More than 20 explosions were heard, followed by gunfire in the streets, with the Islamist militant group Boko Haram claiming responsibility.
"We have been receiving dead bodies since (Friday) night from relief agencies involved in the evacuation of bodies," a morgue worker told the Telegraph. "At this moment, we have 162 bodies in the morgue, and this figure may change because bodies are still being brought."
The Red Cross said it counts 121 dead, but that figure is destined to climb. A man who lives near the center of the violence said bodies line the street.
"Between my house and the police headquarters along this street, I have counted 16 dead bodies that litter the streets, six of them policemen," Naziru Muhammad, who lives near state police headquarters, said.
More on GlobalPost: Boko Haram claims police headquarter bombings
Police confirmed eight areas of the city had been targeted, including the secret police headquarters, a regional police base and an immigration building. Two suicide bombers are suspected of triggering the violence.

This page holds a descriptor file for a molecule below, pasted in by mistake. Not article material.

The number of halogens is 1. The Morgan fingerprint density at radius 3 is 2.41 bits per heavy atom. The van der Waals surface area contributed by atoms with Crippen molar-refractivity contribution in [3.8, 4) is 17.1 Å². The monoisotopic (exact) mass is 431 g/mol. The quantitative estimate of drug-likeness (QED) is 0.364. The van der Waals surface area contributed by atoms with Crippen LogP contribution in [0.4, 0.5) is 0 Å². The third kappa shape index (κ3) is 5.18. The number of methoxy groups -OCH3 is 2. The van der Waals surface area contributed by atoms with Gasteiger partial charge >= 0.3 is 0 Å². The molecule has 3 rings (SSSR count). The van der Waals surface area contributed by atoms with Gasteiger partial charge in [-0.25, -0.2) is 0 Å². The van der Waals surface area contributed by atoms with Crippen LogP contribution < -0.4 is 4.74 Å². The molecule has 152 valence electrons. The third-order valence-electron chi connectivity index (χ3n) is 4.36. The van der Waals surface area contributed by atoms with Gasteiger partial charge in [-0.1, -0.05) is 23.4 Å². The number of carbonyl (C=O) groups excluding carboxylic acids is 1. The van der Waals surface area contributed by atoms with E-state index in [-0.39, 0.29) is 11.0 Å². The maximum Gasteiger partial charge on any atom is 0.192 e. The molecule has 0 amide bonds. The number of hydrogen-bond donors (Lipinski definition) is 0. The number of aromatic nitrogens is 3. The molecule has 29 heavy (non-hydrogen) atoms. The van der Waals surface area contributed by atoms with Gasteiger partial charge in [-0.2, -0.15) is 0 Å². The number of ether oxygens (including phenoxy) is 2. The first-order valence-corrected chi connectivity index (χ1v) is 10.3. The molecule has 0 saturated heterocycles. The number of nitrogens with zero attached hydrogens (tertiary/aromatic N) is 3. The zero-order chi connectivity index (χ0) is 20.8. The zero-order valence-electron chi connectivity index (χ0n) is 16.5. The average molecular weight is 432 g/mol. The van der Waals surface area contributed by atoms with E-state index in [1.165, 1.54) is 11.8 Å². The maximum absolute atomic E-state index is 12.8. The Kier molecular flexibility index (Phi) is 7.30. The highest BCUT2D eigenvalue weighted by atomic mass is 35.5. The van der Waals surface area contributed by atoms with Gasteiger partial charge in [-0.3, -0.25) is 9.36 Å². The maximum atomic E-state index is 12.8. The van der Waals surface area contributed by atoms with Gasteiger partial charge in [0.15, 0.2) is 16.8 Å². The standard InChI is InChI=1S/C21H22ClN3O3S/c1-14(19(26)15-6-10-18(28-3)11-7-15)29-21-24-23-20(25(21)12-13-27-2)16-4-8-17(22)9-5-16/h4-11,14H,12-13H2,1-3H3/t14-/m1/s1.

Reuters reported that police and military roadblocks were put up across the city.
Authorities have declared a 24-hour curfew in Kano, which was not one of the areas subject to a state of emergency declared by the Nigerian President Goodluck Jonathan on Dec. 31 after a spate of attacks by Boko Haram.
More on GlobalPost: Escape of Boko Haram bombmaker causes outrage
Also late Friday, in Jonathan’s home state of Bayelsa, two explosions rocked the main city of Yenagoa, AFP reported.
A spokesman for a military task force in the region said there had been no casualties in the oil-producing state.
Boko Haram, whose name means "Western education is forbidden," has been behind a recent campaign of violence in Nigeria’s mainly Muslim north, the BBC reported.